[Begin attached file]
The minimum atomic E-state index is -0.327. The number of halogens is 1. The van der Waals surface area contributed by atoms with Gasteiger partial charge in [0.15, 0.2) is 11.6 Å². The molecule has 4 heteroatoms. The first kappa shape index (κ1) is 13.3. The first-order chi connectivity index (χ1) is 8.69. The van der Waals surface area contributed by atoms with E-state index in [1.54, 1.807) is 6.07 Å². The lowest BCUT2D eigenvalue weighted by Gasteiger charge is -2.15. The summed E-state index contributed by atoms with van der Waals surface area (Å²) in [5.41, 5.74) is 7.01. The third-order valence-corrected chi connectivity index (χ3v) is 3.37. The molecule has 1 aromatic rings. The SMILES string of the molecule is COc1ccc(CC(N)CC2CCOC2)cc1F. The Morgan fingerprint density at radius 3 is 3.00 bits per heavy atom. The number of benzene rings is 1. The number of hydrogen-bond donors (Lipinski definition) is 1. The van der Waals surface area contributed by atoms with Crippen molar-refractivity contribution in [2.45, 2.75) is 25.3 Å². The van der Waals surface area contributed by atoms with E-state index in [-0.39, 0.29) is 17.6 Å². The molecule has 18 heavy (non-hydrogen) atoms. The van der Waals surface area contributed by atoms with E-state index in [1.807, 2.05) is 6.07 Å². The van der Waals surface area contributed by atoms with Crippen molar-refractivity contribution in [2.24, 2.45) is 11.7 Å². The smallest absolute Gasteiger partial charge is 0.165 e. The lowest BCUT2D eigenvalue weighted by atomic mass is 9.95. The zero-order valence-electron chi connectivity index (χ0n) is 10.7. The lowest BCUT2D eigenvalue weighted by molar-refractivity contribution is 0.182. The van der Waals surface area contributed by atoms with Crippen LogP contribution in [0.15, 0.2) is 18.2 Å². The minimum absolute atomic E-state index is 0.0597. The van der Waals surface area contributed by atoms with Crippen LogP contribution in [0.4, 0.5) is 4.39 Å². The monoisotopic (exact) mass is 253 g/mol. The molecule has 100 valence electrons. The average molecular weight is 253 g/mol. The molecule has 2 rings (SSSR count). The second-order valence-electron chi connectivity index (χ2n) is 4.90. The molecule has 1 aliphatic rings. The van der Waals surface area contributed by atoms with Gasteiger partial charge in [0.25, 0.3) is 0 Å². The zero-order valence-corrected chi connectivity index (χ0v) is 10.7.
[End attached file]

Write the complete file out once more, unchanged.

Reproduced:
The minimum atomic E-state index is -0.327. The number of halogens is 1. The van der Waals surface area contributed by atoms with Gasteiger partial charge in [0.15, 0.2) is 11.6 Å². The molecule has 4 heteroatoms. The first kappa shape index (κ1) is 13.3. The first-order chi connectivity index (χ1) is 8.69. The van der Waals surface area contributed by atoms with E-state index in [1.54, 1.807) is 6.07 Å². The lowest BCUT2D eigenvalue weighted by Gasteiger charge is -2.15. The summed E-state index contributed by atoms with van der Waals surface area (Å²) in [5.41, 5.74) is 7.01. The third-order valence-corrected chi connectivity index (χ3v) is 3.37. The molecule has 1 aromatic rings. The SMILES string of the molecule is COc1ccc(CC(N)CC2CCOC2)cc1F. The Morgan fingerprint density at radius 3 is 3.00 bits per heavy atom. The number of benzene rings is 1. The number of hydrogen-bond donors (Lipinski definition) is 1. The van der Waals surface area contributed by atoms with Crippen molar-refractivity contribution in [2.45, 2.75) is 25.3 Å². The van der Waals surface area contributed by atoms with E-state index in [-0.39, 0.29) is 17.6 Å². The molecule has 18 heavy (non-hydrogen) atoms. The van der Waals surface area contributed by atoms with E-state index in [1.807, 2.05) is 6.07 Å². The van der Waals surface area contributed by atoms with Crippen molar-refractivity contribution in [2.24, 2.45) is 11.7 Å². The smallest absolute Gasteiger partial charge is 0.165 e. The lowest BCUT2D eigenvalue weighted by atomic mass is 9.95. The zero-order valence-electron chi connectivity index (χ0n) is 10.7. The lowest BCUT2D eigenvalue weighted by molar-refractivity contribution is 0.182. The van der Waals surface area contributed by atoms with Crippen LogP contribution in [0.15, 0.2) is 18.2 Å². The minimum absolute atomic E-state index is 0.0597. The van der Waals surface area contributed by atoms with Crippen LogP contribution in [0.4, 0.5) is 4.39 Å². The monoisotopic (exact) mass is 253 g/mol. The molecule has 100 valence electrons. The average molecular weight is 253 g/mol. The molecule has 2 rings (SSSR count). The second-order valence-electron chi connectivity index (χ2n) is 4.90. The molecule has 1 aliphatic rings. The van der Waals surface area contributed by atoms with Gasteiger partial charge in [0.25, 0.3) is 0 Å². The zero-order valence-corrected chi connectivity index (χ0v) is 10.7.